After the war a coated "substitute paper" (Barker 1996) emerged. Printings on this paper often have a crumpled-cellophane quality, with the ink forming puddles and accumulating along the edges. Pitting may occur, as in this case, but usually at a lower density.

Additional paper types have been used for the coconut definitive but rarely noted as such. One of them is the uncoated buff-coloured thin card impregnated with slender brown fibres, used in postal stationery bearing direct prints of the stamp.

The coconut definitive has also been printed on the even rougher aerogramme paper. See Singapore 25 cents for more images and discussion.

Yet more kinds of paper were involved in the genesis of the coconut definitive. First there was the plate-glazed paper or "glazed card" used for die proofs. The paper, though uncoated, was given a smooth ceramic-like surface by pressing it with heated metal plates. Ink texture on a specimen examined by the author (lot 586, Spink auction in Singapore, 28 October 2017) resembles that on substitute paper, with mottling and outlined edges, but gave crisp detail nevertheless. De La Rue had previously tried using raw uncoated paper which delivered terrible print quality; the original pulls on this paper are deposited in the Crown Agents, Philatelic and Security Printing Archive.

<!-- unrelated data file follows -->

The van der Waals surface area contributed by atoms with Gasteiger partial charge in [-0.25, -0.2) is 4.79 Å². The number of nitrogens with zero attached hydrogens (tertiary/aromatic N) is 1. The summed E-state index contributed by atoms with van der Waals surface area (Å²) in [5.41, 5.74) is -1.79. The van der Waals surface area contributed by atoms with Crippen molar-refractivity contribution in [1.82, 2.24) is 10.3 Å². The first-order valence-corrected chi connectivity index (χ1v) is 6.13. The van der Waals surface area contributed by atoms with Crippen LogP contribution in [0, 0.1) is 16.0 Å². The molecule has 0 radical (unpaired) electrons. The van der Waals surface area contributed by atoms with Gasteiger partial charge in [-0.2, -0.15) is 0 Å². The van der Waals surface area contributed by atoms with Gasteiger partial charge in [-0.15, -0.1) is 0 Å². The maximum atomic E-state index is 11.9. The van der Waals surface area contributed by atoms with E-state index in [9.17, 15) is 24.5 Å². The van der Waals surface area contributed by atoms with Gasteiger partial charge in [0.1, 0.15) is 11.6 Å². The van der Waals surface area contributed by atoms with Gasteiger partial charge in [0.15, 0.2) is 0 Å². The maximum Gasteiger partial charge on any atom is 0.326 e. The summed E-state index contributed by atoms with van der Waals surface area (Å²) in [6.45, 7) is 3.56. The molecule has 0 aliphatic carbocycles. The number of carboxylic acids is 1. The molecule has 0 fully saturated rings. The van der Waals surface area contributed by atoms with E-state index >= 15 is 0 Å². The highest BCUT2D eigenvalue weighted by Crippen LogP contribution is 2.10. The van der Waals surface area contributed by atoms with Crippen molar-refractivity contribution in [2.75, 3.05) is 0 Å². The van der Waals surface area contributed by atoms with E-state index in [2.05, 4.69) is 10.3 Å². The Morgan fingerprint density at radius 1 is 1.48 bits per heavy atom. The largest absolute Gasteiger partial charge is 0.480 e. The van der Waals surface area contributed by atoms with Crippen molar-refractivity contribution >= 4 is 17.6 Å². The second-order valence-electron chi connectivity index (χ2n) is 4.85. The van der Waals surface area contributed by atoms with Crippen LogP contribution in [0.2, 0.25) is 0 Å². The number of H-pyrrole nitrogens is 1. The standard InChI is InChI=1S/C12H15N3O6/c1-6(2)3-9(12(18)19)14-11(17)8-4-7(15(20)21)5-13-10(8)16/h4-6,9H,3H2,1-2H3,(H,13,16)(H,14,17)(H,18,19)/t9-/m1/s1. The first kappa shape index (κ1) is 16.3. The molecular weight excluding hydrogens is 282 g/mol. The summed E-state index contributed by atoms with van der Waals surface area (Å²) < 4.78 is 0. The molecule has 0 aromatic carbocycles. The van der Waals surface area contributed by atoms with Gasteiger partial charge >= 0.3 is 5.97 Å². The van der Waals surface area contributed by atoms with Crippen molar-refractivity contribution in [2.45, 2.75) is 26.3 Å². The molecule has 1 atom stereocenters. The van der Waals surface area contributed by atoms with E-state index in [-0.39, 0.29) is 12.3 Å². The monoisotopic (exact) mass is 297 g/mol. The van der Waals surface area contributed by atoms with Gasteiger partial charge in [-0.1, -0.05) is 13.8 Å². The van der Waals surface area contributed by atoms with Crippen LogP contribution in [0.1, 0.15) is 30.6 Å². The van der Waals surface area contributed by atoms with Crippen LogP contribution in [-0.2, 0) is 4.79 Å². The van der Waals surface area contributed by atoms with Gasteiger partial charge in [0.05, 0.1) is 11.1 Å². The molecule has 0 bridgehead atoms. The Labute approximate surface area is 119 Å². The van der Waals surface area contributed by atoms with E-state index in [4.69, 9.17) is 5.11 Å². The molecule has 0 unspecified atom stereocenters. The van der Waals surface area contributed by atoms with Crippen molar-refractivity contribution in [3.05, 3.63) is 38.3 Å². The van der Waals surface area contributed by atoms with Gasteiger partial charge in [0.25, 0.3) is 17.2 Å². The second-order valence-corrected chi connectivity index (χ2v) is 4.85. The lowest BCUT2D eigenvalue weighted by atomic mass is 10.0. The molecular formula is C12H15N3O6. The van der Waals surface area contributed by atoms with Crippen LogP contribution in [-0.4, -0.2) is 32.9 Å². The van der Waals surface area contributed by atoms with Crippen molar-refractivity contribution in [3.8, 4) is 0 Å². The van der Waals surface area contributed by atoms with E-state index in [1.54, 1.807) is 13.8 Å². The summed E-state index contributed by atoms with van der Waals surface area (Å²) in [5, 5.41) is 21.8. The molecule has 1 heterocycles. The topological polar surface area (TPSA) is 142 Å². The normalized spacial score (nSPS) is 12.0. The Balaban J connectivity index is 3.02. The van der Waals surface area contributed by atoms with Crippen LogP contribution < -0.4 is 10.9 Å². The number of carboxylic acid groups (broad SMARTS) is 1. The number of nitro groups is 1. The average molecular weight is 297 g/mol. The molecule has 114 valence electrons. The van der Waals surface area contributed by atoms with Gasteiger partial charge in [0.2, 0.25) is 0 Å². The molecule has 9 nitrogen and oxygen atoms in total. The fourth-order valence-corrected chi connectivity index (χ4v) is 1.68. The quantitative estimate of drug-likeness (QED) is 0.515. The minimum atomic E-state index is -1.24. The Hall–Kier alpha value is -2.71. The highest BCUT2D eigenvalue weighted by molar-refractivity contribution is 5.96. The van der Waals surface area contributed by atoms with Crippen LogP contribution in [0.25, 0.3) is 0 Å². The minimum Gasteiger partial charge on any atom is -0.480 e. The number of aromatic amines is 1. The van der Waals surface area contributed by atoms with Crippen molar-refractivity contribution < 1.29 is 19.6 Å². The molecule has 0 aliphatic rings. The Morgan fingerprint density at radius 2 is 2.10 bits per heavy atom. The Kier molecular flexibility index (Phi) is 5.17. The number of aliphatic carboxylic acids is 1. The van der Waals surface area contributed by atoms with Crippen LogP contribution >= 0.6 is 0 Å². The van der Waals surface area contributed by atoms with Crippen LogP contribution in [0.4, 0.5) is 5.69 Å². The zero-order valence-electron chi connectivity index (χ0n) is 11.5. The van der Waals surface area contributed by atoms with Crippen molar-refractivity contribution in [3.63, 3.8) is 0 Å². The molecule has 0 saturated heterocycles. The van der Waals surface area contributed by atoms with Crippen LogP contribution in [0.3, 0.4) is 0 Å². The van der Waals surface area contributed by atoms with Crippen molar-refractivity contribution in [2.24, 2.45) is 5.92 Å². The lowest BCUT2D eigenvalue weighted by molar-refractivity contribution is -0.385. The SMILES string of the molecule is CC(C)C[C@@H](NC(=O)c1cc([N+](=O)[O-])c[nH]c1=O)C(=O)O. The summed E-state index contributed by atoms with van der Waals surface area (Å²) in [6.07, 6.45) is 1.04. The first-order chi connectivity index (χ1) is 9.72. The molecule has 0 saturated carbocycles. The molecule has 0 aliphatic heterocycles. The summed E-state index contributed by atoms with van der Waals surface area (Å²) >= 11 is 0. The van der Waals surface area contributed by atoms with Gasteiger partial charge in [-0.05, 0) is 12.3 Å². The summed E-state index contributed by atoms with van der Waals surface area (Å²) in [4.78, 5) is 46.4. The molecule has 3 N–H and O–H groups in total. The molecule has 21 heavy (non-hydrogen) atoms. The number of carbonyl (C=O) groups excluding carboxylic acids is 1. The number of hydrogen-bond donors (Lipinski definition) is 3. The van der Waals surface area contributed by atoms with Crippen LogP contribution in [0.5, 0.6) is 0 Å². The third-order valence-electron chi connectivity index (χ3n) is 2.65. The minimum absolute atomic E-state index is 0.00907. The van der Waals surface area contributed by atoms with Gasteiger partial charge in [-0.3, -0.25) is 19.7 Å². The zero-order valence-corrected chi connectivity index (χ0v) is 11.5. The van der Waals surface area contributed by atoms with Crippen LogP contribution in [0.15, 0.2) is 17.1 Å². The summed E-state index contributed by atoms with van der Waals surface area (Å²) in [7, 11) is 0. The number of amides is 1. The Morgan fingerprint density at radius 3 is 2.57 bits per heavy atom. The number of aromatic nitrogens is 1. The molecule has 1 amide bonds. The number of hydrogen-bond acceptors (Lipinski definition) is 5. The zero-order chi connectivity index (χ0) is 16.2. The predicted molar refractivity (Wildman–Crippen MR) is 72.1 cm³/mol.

This so-called "plate proof", "printer's trial" or "printer's waste" on unwatermarked rough paper (Parr 1972, Stanway 2009), here showing Sultan Ismail of Trengganu, is similar in texture and colour to the buff-coloured card of postal stationery. This rare transitional stage between the die proofs and the production stamps was not officially recorded and may have served to clean the plate or remove excess ink; one occasionally finds the stamp of a different country on the same sheet (McClaren 2006)! This piece has two unevenly inked blocks and faint overlapping impressions of additional blocks that suggest plate cleaning. This specimen is unusual as most plate proofs of the coconut definitives are devoid of additional plate-cleaning impressions. These trials were supposed to be destroyed but a few made it out of the 'gulag'.

Plate proofs also exist in a rarer greenish grey paper of apparently similar fibre structure, here seen carrying the plates of Johore. Formerly in the collection of Dr Abdul Majid Dato Kassim. See Lin (2018a) for further discussion of circumstances surrounding plate proofs.

I propose a possible source of the paper used for the plate proofs: could it simply have been the wrapping paper for the actual stamp paper? It would be big enough to take an impression of the entire plate. Why else would such a large piece of scrap paper be lying around? The literature offers descriptions of the paper but stops short of hypotheses for its origin. Exploration in this direction could bring fascinating insights into the day-to-day goings-on in the printing room.

References